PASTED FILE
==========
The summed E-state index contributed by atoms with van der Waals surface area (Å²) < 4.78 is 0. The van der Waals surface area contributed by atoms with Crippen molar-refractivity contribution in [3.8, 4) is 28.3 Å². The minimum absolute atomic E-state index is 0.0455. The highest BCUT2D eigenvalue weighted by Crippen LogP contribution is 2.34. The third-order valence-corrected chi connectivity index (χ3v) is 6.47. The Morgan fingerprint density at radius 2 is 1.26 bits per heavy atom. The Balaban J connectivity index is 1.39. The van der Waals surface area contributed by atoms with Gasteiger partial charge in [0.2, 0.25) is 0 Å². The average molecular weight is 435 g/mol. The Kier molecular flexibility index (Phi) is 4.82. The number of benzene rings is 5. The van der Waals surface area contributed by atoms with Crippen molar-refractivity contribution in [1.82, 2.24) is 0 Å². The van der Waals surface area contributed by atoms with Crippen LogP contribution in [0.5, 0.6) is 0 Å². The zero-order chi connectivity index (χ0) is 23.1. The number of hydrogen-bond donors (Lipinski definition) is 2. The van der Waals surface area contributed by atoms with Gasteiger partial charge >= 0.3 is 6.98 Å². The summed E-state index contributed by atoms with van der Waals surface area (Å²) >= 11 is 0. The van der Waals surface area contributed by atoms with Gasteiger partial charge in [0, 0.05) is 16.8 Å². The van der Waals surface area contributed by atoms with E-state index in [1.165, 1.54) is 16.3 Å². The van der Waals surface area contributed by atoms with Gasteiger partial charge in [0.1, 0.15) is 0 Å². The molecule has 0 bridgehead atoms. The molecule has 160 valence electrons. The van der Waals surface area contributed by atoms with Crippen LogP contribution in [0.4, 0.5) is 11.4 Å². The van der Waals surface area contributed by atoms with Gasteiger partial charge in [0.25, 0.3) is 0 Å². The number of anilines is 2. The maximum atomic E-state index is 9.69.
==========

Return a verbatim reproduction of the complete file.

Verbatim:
The summed E-state index contributed by atoms with van der Waals surface area (Å²) < 4.78 is 0. The van der Waals surface area contributed by atoms with Crippen molar-refractivity contribution in [3.8, 4) is 28.3 Å². The minimum absolute atomic E-state index is 0.0455. The highest BCUT2D eigenvalue weighted by Crippen LogP contribution is 2.34. The third-order valence-corrected chi connectivity index (χ3v) is 6.47. The Morgan fingerprint density at radius 2 is 1.26 bits per heavy atom. The Balaban J connectivity index is 1.39. The van der Waals surface area contributed by atoms with Gasteiger partial charge in [0.2, 0.25) is 0 Å². The average molecular weight is 435 g/mol. The Kier molecular flexibility index (Phi) is 4.82. The number of benzene rings is 5. The van der Waals surface area contributed by atoms with Crippen molar-refractivity contribution in [1.82, 2.24) is 0 Å². The van der Waals surface area contributed by atoms with Crippen LogP contribution in [0.5, 0.6) is 0 Å². The zero-order chi connectivity index (χ0) is 23.1. The number of hydrogen-bond donors (Lipinski definition) is 2. The van der Waals surface area contributed by atoms with Gasteiger partial charge >= 0.3 is 6.98 Å². The summed E-state index contributed by atoms with van der Waals surface area (Å²) >= 11 is 0. The van der Waals surface area contributed by atoms with Gasteiger partial charge in [0, 0.05) is 16.8 Å². The van der Waals surface area contributed by atoms with E-state index in [1.165, 1.54) is 16.3 Å². The van der Waals surface area contributed by atoms with Gasteiger partial charge in [0.1, 0.15) is 0 Å². The molecule has 0 bridgehead atoms. The molecule has 160 valence electrons. The van der Waals surface area contributed by atoms with Crippen LogP contribution in [0.4, 0.5) is 11.4 Å². The van der Waals surface area contributed by atoms with Gasteiger partial charge in [0.25, 0.3) is 0 Å². The number of anilines is 2. The maximum atomic E-state index is 9.69.